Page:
With a specialty in B2B tech clients—most of whom are backed by VCs or private equity companies—Three Rings principal Doug Broad says there are "two primary times" when those businesses are looking for media relations support.
One of those times is when "they're starting to think about talking to investors for a round of funding" and the other is "after they close the funding and obviously want to highlight the investment and talk about or use that as a platform to talk about their technology, their customer momentum or their strategy."
Broad tells Simon that most clients coming into the communicatons process already have a clear sense of the value of market awareness and media relations. However, "they don't always understand the process and the time it takes to achieve the results they're looking for. "
In addition to getting clients on board with the basics of media relations, Broad also says that communicators need to spend time developing an earned media culture within their own organizations. "It really helps if people are hands on and not removed from it. It gives everyone a much more detailed and informed view of what's happening in the market, both in terms of key trends, how reporters are reporting on different stories and more."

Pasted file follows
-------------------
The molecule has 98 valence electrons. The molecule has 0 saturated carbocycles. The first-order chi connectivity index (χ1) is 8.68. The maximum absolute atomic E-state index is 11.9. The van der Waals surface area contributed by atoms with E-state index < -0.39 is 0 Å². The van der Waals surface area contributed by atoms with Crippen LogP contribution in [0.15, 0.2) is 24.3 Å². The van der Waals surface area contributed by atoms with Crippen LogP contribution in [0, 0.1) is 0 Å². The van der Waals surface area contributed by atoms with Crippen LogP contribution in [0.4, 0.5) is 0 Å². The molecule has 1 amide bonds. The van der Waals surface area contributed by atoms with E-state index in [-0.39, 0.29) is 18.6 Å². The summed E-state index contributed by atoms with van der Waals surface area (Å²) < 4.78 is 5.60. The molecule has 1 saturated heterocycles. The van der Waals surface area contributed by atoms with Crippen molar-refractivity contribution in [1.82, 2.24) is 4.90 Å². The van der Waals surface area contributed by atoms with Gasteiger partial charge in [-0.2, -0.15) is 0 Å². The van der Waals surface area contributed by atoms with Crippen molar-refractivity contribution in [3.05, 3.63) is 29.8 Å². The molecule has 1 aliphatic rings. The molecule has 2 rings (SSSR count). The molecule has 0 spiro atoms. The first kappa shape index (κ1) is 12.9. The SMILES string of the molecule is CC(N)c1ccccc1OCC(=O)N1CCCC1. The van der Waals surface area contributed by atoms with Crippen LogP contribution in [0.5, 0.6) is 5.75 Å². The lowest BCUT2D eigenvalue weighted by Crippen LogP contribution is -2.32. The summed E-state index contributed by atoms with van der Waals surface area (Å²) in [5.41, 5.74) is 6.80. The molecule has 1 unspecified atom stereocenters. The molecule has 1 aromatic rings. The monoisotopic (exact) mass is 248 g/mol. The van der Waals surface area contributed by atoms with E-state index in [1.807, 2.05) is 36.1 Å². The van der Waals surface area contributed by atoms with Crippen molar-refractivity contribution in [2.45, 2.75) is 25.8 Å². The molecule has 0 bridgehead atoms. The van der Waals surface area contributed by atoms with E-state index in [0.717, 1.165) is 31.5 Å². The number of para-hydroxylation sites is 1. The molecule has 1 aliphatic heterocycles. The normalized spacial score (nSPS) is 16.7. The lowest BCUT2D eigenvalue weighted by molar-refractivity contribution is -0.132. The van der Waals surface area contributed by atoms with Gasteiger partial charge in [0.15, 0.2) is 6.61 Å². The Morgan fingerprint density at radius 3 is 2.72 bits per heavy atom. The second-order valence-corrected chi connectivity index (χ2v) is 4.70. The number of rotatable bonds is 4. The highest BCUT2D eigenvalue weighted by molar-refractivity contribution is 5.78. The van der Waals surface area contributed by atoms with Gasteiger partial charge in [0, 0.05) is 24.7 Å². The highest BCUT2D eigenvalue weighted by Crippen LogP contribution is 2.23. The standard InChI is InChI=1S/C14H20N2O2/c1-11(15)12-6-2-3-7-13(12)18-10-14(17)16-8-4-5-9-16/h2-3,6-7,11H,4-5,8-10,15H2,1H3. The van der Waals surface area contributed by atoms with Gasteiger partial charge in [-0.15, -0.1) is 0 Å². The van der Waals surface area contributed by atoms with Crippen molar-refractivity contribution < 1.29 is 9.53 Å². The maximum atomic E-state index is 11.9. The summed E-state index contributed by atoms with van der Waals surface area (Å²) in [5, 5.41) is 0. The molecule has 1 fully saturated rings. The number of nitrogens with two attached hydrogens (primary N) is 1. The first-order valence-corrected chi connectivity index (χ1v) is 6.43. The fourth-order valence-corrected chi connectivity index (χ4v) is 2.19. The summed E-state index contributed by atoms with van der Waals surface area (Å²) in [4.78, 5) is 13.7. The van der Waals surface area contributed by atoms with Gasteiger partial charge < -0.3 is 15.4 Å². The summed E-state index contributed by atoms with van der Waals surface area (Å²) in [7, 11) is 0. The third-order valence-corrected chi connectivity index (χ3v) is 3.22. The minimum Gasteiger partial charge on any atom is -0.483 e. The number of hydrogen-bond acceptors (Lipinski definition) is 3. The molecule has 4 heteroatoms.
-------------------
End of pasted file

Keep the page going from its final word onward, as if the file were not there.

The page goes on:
The relationship between phone pitching and online pitching also comes up for discussion. "You can be really compelling on a phone call. It's the same way with the pitch, whether it's a direct message on social media or you're emailing someone, it's a similar process.
The growth in venture capital activity, Broad says, "presents an interesting challenge from your communications perspective because you can be working with a company that does ten acquisitions in a year and looks totally different in December than it did in January of that year."
"Another really important thing from a communications perspective," he tell Simon, "is to understand what is the exit strategy. And that should be kind of the first question when you're talking about whether it's a funding or private equity is, you know, once that company, your client takes that money, what are they trying to do? What is you know, what is the exit plan? A lot of companies or executives will outwardly say, well, we're growing the company. We hope to go public. But in reality. you know they'll say, we're looking to sell this within 18 months. And it's important to note, because the strategy is going to be totally different."
Interested in taking part? Contact Doug Simon at [email protected]